- eggs usually contained in ootheca
- leathery forewings.
- male genitalia asymmetrical
- cerci variable, with one or more segments
There are over 4,000 species of roaches spread all around the globe, and lots more still unknown to science. In Michigan there are only a couple of dozen species, and about half of them are invaders that came along with European settlers.
Biogeographic Regions: nearctic (Native ); palearctic (Native ); oriental (Native ); ethiopian (Native ); neotropical (Native ); australian (Native )
Cockroaches are long, flat, brown insects. Their heads point downward and have chewing mouthparts. A plate from the top of the thorax covers the head when you look down on them, so you can't actually see the head. They are very fast runners. They have long antennae, and at the end of the abdomen are two short antennae-like structures that sense air current and vibrations.
Other Physical Features: ectothermic ; bilateral symmetry
Sexual Dimorphism: female larger
Most cockroach species live in dead leaves and soil on the ground in forests. A few well-known species have adjusted to living with people in houses and other buildings.
Habitat Regions: temperate ; tropical ; terrestrial
Terrestrial Biomes: taiga ; desert or dune ; chaparral ; forest ; rainforest ; scrub forest ; mountains
Roaches are scavenging omnivores, they'll eat just about any organic matter they can find. They don't have a powerful bite, so they don't usually eat living animals.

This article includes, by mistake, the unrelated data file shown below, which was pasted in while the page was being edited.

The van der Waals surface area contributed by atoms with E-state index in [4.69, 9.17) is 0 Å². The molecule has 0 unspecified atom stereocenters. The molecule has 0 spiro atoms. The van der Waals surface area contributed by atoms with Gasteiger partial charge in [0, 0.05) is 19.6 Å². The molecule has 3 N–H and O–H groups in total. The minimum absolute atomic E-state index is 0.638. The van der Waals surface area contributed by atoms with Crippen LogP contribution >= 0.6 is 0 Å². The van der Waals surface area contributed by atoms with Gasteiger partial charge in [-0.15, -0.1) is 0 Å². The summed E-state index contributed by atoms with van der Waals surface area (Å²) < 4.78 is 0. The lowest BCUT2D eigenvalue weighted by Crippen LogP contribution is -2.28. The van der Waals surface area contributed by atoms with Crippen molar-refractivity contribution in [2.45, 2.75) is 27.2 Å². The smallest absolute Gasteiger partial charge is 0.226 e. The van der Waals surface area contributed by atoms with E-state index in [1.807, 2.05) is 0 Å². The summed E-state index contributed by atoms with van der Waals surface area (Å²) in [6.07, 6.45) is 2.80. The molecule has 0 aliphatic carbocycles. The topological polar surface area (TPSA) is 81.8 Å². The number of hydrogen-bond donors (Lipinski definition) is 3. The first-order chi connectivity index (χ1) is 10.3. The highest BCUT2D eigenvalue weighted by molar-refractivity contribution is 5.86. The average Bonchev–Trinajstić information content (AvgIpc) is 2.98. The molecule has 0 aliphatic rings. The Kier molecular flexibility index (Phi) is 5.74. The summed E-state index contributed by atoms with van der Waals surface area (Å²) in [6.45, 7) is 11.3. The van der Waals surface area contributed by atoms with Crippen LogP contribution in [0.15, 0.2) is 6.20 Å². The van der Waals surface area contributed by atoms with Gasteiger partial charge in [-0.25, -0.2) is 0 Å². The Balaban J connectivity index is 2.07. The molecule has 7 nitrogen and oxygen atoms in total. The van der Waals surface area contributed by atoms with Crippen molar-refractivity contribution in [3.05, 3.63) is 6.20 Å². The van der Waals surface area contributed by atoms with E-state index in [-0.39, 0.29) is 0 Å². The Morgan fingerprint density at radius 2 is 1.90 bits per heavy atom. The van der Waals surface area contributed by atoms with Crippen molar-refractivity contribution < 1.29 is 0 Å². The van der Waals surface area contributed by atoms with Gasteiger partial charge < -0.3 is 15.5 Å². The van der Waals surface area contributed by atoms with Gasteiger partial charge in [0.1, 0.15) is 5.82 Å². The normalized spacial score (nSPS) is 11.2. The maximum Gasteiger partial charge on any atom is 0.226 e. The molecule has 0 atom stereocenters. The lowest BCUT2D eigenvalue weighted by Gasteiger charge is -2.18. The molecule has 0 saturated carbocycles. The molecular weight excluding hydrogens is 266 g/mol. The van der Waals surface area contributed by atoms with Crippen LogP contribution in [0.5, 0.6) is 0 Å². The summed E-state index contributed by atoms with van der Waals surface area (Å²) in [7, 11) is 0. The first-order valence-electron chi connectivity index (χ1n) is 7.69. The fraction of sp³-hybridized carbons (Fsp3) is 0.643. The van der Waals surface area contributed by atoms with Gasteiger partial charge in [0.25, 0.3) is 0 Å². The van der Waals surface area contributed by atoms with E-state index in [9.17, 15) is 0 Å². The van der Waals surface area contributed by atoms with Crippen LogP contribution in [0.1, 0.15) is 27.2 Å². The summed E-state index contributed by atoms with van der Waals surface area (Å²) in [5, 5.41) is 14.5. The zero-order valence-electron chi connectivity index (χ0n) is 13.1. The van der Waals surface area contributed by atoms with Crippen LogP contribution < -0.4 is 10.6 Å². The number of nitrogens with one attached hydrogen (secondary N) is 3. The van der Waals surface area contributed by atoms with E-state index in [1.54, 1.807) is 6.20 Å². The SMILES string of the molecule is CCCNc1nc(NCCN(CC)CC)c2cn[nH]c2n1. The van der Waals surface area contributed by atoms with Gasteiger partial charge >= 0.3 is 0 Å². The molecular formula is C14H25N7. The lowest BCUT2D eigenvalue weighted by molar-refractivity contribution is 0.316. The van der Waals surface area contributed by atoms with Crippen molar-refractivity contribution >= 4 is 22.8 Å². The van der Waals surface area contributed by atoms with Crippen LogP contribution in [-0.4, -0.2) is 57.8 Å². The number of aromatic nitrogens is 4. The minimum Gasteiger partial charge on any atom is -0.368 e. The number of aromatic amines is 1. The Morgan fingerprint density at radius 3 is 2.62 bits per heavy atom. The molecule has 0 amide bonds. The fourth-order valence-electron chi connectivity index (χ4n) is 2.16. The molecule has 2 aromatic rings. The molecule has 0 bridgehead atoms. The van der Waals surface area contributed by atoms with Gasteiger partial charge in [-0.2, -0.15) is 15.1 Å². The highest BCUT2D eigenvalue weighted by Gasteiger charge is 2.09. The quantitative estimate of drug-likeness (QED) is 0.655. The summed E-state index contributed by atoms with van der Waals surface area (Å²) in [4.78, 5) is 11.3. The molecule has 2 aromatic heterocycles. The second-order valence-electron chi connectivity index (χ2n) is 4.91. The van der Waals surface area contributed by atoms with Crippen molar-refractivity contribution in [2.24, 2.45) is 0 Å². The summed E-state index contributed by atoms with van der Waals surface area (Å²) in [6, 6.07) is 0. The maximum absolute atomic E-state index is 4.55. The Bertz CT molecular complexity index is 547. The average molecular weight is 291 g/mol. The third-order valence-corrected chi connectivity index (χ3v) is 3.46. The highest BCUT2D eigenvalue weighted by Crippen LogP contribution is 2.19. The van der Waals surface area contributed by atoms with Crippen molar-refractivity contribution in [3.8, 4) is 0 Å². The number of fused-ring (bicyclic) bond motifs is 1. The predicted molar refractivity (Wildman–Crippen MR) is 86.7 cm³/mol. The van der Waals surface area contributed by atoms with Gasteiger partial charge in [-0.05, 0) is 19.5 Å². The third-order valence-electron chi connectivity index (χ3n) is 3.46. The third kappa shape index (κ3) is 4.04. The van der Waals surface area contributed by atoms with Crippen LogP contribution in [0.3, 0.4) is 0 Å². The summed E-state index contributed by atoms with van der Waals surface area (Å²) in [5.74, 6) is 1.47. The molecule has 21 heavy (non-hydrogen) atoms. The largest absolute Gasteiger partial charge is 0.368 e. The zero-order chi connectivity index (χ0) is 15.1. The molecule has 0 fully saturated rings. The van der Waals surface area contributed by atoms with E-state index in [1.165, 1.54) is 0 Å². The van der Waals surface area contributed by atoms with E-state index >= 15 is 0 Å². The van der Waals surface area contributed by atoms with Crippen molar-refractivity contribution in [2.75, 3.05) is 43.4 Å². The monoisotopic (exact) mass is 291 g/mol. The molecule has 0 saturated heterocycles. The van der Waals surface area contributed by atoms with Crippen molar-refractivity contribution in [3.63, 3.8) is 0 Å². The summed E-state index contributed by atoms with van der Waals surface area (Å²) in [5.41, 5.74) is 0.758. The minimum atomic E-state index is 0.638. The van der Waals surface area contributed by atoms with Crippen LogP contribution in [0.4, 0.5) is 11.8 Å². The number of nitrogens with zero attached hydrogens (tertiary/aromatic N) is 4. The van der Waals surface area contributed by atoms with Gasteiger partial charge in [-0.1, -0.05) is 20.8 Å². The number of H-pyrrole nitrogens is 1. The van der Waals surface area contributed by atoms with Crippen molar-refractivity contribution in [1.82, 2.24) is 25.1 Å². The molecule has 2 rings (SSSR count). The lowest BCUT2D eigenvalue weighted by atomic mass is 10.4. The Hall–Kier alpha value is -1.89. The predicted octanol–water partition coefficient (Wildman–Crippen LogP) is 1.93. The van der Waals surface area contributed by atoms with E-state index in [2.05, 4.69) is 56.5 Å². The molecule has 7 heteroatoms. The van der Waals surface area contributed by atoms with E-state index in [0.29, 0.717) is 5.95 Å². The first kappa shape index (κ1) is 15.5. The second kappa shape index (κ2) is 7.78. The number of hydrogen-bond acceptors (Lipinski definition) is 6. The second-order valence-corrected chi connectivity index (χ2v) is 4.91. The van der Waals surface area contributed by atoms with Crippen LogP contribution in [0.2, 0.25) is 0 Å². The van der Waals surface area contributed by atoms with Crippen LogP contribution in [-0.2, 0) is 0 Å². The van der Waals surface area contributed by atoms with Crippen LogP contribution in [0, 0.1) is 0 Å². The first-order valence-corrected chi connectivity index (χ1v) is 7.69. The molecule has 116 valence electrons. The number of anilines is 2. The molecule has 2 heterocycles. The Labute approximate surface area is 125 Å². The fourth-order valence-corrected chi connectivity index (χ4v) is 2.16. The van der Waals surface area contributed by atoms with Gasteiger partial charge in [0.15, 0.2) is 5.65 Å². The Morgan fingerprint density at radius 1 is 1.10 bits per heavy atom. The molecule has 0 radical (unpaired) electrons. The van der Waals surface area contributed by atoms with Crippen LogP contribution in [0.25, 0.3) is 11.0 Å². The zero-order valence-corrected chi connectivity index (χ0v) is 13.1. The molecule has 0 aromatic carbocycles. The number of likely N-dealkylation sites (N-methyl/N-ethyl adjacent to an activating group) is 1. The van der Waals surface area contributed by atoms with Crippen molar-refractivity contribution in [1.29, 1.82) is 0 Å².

In wild habitats, roaches help breakdown dead plants and animal waste.
Ecosystem Impact: biodegradation
Most roach species don't have any special defenses, they just hide, only come out in the dark, and run fast. A few species have chemical defenses.
- small Squamata
Known prey organisms
Based on studies in:
Costa Rica (Carrion substrate)
This list may not be complete but is based on published studies.
- L. F. Jiron and V. M. Cartin, 1981. Insect succession in the decomposition of a mammal in Costa Rica. J. New York Entomol. Soc. 89:158-165, from p. 163.
- Myers, P., R. Espinosa, C. S. Parr, T. Jones, G. S. Hammond, and T. A. Dewey. 2006. The Animal Diversity Web (online). Accessed February 16, 2011 at http://animaldiversity.org. http://www.animaldiversity.org
Life History and Behavior
Communication and Perception
Most roach species use touch and taste/smell as primary senses, but some also communicate with vibrations or other sounds. They hiss, or rub their wings together. The sound startles predators and gives roach a chance to escape, and is sometimes used to attract the opposite sex.